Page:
A recap of the week’s biggest Bitcoin stories from the perspectives of the best sources for e-currency news around the web
Douwe Miedema of Reuters reports that TeraExchange has launched the first-ever bitcoin swap to be approved by United States financial regulators. Users of the swap can lock their bitcoins into a particular dollar value, thus avoiding the repercussions of the cryptocurrency’s wild price swings. TeraExchange, a company which launched in 2010, first began its attempt to receive approval for the swap from the Commodity Futures Trading Commission during the month of March. The CFTC granted approval once the company had created an index to measure that value of bitcoin, thus avoiding the potential easy manipulation of the currency’s price.
An independent bitcoin wallet has been launched for the iOS operating system. As William Suberg of CoinTelegraph writes, Breadwallet offers users the opportunity to “connect directly to the Bitcoin network” without the use of a middleman. By limiting the complications of the exchange, the creators of Breadwallet hope to make the sending and receiving of bitcoin as easy as possible for beiginner users. The software also contains protection against malware and physical theft.
Russia appears to be on its way to banning the usage of bitcoin. As RT.com writes, Russian Deputy Finance Minister Aleksey Moiseev recently announced that a law will be passed that bans the exchange of the cryptocurrency into Russian currency. The impetus behind this law is bitcoin’s association with criminals and terrorists. Russia’s Central Bank shared similar sentiments regarding the usage of cryptocurrencies back in January. Russia would join Bolivia and Ecuador, who have already banned the usage of bitcoin and other cryptocurrencies.
Paypal has announced that it will soon allow customers to use bitcoin through its payment services. According to Caelainn Hogan of The Washington Post, Paypal will service bitcoin payments with merchants who are willing to accept payments in the cryptocurrency. The online payment service will be supporting the cryptocurrency through its Braintree payments service, which is used to make payments on the Uber tax service and AirBnB lodging service.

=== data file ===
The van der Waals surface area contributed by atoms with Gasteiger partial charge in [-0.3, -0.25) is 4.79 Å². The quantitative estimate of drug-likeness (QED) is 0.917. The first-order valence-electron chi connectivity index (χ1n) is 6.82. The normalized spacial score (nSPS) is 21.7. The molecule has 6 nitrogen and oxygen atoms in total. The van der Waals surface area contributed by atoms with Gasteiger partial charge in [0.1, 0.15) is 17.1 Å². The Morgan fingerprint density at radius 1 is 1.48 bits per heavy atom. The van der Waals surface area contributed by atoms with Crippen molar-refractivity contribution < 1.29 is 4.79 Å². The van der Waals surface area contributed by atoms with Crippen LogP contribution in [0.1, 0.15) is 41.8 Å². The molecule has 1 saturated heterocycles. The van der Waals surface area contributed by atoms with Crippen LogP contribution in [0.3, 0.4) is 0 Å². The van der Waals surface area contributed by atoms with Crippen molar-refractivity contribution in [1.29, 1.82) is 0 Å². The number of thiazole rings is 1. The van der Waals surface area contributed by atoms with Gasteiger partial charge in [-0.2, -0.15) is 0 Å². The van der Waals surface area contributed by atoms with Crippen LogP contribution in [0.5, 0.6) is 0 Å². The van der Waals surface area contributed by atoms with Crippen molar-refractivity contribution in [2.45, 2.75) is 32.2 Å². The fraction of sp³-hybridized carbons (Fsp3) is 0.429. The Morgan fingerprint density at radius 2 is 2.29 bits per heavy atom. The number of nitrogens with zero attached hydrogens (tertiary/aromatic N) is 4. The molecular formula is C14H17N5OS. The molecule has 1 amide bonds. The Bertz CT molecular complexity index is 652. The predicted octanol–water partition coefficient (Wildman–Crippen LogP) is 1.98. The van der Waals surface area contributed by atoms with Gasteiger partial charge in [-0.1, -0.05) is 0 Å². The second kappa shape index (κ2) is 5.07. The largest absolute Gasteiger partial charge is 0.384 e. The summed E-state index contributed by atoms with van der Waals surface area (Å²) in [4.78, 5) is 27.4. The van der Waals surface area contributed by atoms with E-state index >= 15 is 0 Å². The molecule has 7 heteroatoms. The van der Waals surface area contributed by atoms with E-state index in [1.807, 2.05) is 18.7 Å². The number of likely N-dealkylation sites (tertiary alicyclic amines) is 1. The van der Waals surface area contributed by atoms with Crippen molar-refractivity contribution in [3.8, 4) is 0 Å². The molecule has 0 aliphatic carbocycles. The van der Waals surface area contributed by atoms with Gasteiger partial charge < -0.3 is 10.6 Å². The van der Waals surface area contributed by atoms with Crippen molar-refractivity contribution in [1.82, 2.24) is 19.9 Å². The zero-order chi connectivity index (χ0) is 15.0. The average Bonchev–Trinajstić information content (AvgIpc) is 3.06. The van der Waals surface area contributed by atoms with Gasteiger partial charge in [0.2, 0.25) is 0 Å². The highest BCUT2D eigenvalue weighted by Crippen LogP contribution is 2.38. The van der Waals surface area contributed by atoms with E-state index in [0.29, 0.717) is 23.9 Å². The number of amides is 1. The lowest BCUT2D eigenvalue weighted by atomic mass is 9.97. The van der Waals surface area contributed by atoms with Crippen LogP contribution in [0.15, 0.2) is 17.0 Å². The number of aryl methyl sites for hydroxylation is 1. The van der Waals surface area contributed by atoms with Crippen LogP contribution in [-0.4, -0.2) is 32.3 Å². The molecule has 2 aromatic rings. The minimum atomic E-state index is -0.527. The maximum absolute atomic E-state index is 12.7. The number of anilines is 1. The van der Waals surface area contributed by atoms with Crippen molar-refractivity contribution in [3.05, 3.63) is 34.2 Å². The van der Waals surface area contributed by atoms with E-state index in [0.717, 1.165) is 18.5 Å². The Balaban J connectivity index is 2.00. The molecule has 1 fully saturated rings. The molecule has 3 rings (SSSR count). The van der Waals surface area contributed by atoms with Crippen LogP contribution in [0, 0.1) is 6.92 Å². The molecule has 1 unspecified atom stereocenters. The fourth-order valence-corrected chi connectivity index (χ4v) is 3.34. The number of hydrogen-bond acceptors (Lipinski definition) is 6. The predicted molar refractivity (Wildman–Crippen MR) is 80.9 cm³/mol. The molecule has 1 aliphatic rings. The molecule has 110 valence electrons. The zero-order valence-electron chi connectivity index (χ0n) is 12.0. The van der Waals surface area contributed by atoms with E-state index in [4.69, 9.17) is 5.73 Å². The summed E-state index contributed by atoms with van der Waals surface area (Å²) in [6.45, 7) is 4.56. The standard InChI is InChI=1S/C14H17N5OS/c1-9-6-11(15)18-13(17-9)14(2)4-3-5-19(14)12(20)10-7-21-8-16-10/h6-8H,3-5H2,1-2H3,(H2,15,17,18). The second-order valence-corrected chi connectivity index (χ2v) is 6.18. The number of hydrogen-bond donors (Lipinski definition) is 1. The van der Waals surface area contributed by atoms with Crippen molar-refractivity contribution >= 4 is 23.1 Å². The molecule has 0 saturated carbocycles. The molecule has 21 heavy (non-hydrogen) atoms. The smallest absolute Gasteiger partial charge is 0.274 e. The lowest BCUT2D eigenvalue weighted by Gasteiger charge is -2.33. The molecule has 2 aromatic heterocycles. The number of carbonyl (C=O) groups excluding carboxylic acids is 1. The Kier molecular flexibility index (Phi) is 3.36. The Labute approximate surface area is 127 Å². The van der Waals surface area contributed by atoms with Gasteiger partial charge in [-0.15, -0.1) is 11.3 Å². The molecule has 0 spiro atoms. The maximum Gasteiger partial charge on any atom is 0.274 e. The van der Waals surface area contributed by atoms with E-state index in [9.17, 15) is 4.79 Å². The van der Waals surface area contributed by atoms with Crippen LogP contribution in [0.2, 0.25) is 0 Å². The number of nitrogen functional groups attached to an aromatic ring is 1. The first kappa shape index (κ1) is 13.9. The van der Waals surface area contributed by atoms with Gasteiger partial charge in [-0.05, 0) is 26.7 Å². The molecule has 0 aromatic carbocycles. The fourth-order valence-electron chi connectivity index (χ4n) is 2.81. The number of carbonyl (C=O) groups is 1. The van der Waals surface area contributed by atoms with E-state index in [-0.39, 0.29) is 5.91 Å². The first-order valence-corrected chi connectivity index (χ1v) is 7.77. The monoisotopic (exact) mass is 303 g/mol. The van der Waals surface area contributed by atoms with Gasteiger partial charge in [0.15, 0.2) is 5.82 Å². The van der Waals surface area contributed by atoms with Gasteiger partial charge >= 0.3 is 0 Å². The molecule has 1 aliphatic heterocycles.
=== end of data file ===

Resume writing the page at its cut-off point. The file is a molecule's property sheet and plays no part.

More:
Coinbase has officially extended its operations into Europe. Sydney Emeber of The New York Times writes that the company plans to enter into thirteen European countries, including France and Italy. European users will be able to exchange their euros for bitcoins through Coinbase. Before this expansion, Coinbase users could only make exchanges for the cryptocurrency through United States bank accounts.
A South African-based furniture company will now be accepting payments in bitcoin. According to Venzen Khaosan of CryptoCoins News, the Möbler Design Studio’s decision to receive payments in the cryptocurrency fits the company’s international strategy. The company functions as a custom furniture and interiors company that accepts design specifications from customers from all over the world and custom builds the request items. By accepting bitcoin payments, the company can better service its international customer base in a secure manner.
Bitcoin growth in Japan continues with the launch of Coincheck, a multi-service bitcoin platform. As Jon Southurst of CoinDesk writes, the service will soon launch a feature directed at the e-commerce industry titled “Coincheck for EC”. The service will be used to instantly convert a user’s bitcoin into Japanese yen. Southurst cited the potential for micropayments in Japan’s $13 trillion content industry as a potential growth opportunity for bitcoin in the country.
Automated Teller Machines
San Francisco’s first bitcoin teller machine has opened for use. According to Ryan Taylor of Bitcoin Magazine, the BTM was opened at Workshop Cafe, a company which was recently featured in Apple’s smart watch advertisements. The machine, made by BitAccess, offers users the opportunity to buy and sell bitcoin for an equal value in US dollars. Visitors using the machine can verify their information with a code that is sent to their mobile phones when they first use the teller, which adds an extra layer of security to the exchange.
The growth of bitcoin ATMs is set to expand outside of San Francisco. According to Victoria Wagner Ross of the San Diego Technology Examiner, several businesses are currently vying to gain control of the bitcoin ATM market, the largest of which being Lamasse Bitcoin Ventures. The company, headed by Zach and Josh Harvey, controls 39% of the bitcoin ATM market. Meanwhile, BitAccess, the company that opened the first bitcoin ATM in San Francisco, controls only 12% of the market. Nevertheless, the number of machines operational worldwide continues to grow.